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Sunday, October 5, 2014 DAILY COMMERCIAL B5 there has been a materi al delay. Layton doesnt know what that means, but his car is simply an order at this point. Bruce Hettle, Ford vice president of North Amer ican manufacturing, also does not know what a material delay means. But Hettle, who oversees the factory in Flat Rock, Mich., that makes the Mustang, says the rst of the 2015 Mustangs are about to be shipped to dealerships, including some of the coveted an niversary editions. The sixth-genera tion Mustangs have met quality targets and are being released to dealers in the coming days, Hettle said. Pro duction is ramping up and the limited-edition cars will be built over the next few months. Hettle said the launch has gone smoothly, adding that there have been the usual bugs as sociated with building an all-new vehicle, but nothing unusual. The Flat Rock plant has built about 1,000 Mustangs so far and the pace will continue to accelerate, Hettle said. feel, but comfortable for com mutes and even not bad on longer trips. Changing gears is done smoothly and without inde cision; a 6-speed dual-clutch transmission is standard on all models. Inside the A3 has a surpris ingly simple look, as Audi left out the ashy wood or alumi num trim here. But it is clean and sophisticated and materi als are top notch from top to bottom. Audis popular MMI display rises and sets into the top of the dash and its standard with every one. If you opt for navi gation, you get a bigger screen and a touchpad that lets you write with your nger to enter a destination. Very cool. Seats are on the rm side but not uncomfortably so. As aforementioned, the back row is a squeeze to get into and get comfortable. You wont bang your head, but better take your time. Under the short trunk lid, trunk space is tight at 12.3 cu bic feet and only 10 if you get the AWD Quattro. Disappointing up front is that there is no push-button start option. Also, my wife and I found the center-con sole cupholder in an awk ward spot right in front of the shifter. Forget larger cups there, too. A 10-speaker audio system is standard, but available is the magnicent 14-speaker, 705-watt Bang & Olufsen unit. Worth the extra money. A3 comes with all the usu al safety goodies, like ABS sta bility and traction control and a full complement of air bags (rear air bags are optional). A Driver Assistance package adds front and rear sensors, blind-spot warning, rear-view camera and even an automat ed parking system. And, an Advance Technolo gy package gets you lane-de parture and frontal-collision warning plus front-collision mitigation the car will ap ply the brakes itself. The ve-seat A3 comes in just one trim called the Pre mium but you can option up with the Premium Plus and Prestige packages, which include many of the features mentioned here. All versions get a panoram ic sunroof. And a separate Sport package gets sport seats up front, shift paddles on the steering wheel and variable drive settings. This little sedan has its work cut out for it: The competi tion is brutal in this segment, starting with that handsome CLA from Mercedes. But the A3 has the spunk and perfor mance to duke it out with any in the bunch. 803 E. 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It also improves traction on wet pavement. The rice silica will come from an estimat ed 700 million pounds of rice that is harvested worldwide, Goodyear said. The large amounts of rice husks that re main after the grain is harvested for food typi cally are burned at pow er plants to make elec tricity. The signicant amount of leftover ash is then taken to land lls; removing silica from the ash further re duces waste, the com pany said. This started at a small company that had the idea to convert rice ash into silica, Chaw la said. Rice husk has high silica content. Goodyear has tested rice-derived silica for two years. While the silica at the moment is used in ex perimental tires, Good year is securing con tracts with suppliers to use the rice-derived sil ica in its regular manu facturing processes. Right now this is in the early stages, Chaw la said. The plans are to slowly increase the capacity quite a bit. Theres a lot of research going on to extract silica from rice husk. Goodyear uses about 250,000 pounds of silica annually in its high-per formance tire line, he said. Goodyear said the rice silica is one exam ple of where it is devel oping environmentally friendly tires. Goodyear also is using renew able soybean oil to re place some of the pe troleum-derived oils needed in the tire-mak ing process. Goodyear is among other tire makers ex ploring greener tech nologies, both in tires and in the manufac turing processes, said Bruce Davis, special projects reporter at the Akron-based industry magazine Tire Business. Italian tire maker Pirelli is already making high-performance tires using silica from rice husk ash. And sports shoe mak er Puma uses rice husk ller in some of its prod ucts as a partial substi tute for natural rubber in outsoles to reduce scufng and tearing, Tire Business reported. RICE FROM PAGE B3 AUDI FROM PAGE B3 PRICES FROM PAGE B3 no extra charge. It is technically not il legal to charge more than the sticker price for a car, but most auto makers discourage the practice, said Jesse To prak, chief analyst for Cars.com. It is typically a bad customer experience and takes advantage of those who want to be the rst on the block with the new car, To prak said. There are ex ceptions when extreme ly few of that particular vehicle are produced. Even if a customer is willing to pay a premi um, he might be less likely to return to that dealer in the future, Toprak said. National Automobile Dealers Association spokesman Jonathan Collegio compared the 50th anniversary Mus tangs to a baseball autographed by Babe Ruth. But in the end, its an arms length transac tion where both parties are acting in their own best interests, Collegio said. Ultimately, its up to the dealer and car buyer to negotiate the selling price. Ford recommends that dealers offer all vehicles at the sug gested retail price, said spokeswoman Eliza beth Weigandt. As for Layton, his only complaint is the wait to take delivery after the dealer said 2015 FORD MUSTANG PRICES MUSTANG 50-YEAR LIMITED EDITION: $46,995 GT: $32,925-$38,720 ECOBOOST MUSTANG: $24,425 BASE MUSTANG: $24,425 Prices include $825 destination charges.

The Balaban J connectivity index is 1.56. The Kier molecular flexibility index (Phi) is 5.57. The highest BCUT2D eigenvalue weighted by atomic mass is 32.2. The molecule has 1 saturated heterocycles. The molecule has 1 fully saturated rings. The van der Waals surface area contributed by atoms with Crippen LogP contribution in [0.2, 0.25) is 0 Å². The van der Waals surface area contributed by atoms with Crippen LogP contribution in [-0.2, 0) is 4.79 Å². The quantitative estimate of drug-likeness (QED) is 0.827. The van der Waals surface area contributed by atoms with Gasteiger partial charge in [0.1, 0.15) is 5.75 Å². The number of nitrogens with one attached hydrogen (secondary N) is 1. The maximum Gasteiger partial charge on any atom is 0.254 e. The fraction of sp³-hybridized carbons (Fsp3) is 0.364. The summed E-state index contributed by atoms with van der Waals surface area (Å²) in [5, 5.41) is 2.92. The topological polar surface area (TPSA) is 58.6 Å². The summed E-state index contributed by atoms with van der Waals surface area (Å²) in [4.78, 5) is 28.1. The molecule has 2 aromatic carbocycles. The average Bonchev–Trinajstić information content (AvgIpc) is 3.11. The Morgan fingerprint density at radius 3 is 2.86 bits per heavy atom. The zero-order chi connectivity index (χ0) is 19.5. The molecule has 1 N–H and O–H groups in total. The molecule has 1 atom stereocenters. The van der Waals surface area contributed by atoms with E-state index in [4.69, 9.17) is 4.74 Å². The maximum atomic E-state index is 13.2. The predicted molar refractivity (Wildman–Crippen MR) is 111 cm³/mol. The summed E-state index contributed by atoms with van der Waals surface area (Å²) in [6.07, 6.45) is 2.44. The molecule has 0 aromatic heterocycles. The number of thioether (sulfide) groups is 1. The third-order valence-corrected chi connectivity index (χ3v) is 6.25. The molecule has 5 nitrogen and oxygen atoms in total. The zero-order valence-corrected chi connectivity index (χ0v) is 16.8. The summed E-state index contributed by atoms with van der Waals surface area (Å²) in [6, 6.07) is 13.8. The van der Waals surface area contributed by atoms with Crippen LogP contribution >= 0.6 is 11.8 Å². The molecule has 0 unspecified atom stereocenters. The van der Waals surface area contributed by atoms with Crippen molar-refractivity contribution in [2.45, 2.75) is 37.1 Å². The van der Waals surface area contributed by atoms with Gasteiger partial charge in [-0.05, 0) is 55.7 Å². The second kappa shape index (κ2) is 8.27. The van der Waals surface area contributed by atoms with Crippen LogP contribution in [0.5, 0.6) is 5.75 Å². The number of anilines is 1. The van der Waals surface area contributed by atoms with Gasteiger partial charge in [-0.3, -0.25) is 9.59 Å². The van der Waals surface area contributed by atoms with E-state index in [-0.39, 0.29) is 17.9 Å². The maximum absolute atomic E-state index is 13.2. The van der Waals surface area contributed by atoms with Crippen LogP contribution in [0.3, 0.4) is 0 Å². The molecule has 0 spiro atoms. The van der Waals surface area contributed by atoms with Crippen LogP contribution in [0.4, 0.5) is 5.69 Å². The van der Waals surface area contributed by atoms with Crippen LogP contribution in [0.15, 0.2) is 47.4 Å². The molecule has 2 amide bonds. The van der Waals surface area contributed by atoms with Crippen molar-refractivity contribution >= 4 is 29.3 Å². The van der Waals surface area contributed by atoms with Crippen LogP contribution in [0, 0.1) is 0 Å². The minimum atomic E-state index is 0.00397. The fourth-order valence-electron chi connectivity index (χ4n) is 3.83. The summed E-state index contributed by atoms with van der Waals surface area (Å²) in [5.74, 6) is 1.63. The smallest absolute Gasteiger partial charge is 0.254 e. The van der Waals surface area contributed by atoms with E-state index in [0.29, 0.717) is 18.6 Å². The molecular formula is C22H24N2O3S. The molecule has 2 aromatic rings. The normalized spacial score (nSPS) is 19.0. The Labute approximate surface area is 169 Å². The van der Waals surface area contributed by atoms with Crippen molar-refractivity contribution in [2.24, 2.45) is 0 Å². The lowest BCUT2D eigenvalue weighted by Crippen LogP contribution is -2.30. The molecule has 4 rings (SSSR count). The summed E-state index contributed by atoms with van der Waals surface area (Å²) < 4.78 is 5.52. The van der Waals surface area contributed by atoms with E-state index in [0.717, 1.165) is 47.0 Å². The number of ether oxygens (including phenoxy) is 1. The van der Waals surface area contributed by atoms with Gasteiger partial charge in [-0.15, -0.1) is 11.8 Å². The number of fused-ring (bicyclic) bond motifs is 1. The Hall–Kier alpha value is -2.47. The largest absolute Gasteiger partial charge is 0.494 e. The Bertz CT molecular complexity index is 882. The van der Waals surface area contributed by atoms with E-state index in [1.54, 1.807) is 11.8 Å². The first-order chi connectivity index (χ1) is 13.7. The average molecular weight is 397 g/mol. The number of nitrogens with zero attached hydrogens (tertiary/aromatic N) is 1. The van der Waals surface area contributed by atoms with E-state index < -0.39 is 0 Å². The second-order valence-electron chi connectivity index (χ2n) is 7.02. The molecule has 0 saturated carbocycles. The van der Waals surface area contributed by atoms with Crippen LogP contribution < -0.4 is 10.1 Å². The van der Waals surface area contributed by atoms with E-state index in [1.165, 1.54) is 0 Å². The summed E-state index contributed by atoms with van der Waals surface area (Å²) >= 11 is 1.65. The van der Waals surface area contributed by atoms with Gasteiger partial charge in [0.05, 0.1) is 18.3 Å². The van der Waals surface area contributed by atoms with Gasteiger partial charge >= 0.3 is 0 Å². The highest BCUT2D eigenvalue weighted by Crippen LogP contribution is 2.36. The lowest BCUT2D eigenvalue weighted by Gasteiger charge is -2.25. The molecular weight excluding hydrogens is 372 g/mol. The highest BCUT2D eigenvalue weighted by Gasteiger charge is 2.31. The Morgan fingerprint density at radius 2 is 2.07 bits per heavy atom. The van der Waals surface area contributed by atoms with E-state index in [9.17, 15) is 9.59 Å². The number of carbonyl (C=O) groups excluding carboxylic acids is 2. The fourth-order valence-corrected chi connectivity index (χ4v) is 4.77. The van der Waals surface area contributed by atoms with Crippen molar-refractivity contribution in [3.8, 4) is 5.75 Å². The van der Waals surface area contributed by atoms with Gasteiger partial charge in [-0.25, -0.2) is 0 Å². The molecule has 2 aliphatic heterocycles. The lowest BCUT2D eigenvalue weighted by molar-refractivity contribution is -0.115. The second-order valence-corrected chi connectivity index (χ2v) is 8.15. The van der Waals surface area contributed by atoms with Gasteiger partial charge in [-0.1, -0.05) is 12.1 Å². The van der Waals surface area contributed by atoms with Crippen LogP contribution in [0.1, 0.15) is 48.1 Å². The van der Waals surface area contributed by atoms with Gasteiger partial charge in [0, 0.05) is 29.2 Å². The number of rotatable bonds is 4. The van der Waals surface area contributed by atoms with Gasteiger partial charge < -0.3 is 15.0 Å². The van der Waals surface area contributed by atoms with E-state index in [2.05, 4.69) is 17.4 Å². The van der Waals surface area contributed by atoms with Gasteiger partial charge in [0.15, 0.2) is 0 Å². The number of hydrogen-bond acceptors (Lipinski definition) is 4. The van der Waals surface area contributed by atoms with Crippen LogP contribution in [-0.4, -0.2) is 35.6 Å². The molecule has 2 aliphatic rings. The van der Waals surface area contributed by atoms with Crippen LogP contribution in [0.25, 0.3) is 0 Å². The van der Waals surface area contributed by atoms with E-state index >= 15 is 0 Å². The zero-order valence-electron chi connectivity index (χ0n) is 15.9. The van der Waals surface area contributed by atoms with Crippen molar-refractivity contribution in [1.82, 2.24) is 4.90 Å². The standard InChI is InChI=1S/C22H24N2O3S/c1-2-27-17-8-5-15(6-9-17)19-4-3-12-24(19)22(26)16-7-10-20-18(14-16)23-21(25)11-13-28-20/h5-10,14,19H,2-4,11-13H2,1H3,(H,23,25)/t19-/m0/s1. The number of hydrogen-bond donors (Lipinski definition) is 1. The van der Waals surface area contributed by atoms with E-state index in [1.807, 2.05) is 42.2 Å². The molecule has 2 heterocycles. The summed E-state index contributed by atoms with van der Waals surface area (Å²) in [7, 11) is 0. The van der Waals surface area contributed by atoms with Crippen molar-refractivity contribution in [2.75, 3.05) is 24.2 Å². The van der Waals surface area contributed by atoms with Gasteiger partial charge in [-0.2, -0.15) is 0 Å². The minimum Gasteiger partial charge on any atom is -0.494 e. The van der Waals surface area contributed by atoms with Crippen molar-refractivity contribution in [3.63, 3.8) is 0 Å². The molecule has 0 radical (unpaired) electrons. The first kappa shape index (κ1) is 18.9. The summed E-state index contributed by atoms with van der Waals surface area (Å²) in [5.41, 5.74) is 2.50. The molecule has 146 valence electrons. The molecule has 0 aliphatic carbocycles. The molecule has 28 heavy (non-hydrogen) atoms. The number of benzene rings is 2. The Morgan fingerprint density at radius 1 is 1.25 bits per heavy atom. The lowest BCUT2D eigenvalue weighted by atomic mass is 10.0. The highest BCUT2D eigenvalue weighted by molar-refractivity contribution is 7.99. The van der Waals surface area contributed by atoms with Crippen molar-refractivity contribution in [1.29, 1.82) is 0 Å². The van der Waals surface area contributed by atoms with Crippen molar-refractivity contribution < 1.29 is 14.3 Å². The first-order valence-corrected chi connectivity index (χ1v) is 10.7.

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B6 DAILY COMMERCIAL Sunday, October 5, 2014 CEN TR AL FL ORI DA S HEADQU AR TERS CEN TR AL FL ORI DA S HEAD QU AR TERS CEN TR AL FL ORI DA S HEAD QU AR TERS r fr f r nt b b b S e Ha bl a Es pao l MT DOR A MT DOR A OC AL A APOP KA OC AL ALEESB URG MT DOR A LEESB URGTHE VILL AG ES THE VILL AG ESMT DOR AAPOP KA MT DOR A MT DO RA THE AL L NE WSALES HOURS: Mon-Fri: 9am-8pm, Sat: 9am-7pm Sun: Noon-5:00pm SERVICE HOURS: Monday-Saturday: 8:00am-5:00pmPR ES TI GE-FO RD.c om352-35 7-55 22 r f n t b r f n t b f f r f t n f t f b b f b f f HUGE SELECTIONOFQUALITY US ED CARS! MT DOR A MT DOR A THE ALL NEW r n t b r t nr f r f n r f r nr t b r r fr fr fr fr fr fr b t fr fr b t CEN TR AL FL ORI DA S HEAD QU AR TERS ~ bb n t ~ ~ + ~ ~ ~ ~ BO TT O M LI NEPRICING YO UR HOME OF n n t n n n n rf f r f r r f r rf r r n tb r n n r f r r r r r r r r r n r r f r r b r f r n n r r f r f n r r r r r r r r r n r nr r f r r r r n r r f r r b bb n b r f r r n t b r r f r b n b r n f f b r f f r n r f n f n r f ff r r r fr n f f f f b r f f n f f r n r f n f r f nt bb f r f r f t f f ff r r t t r r f r tt f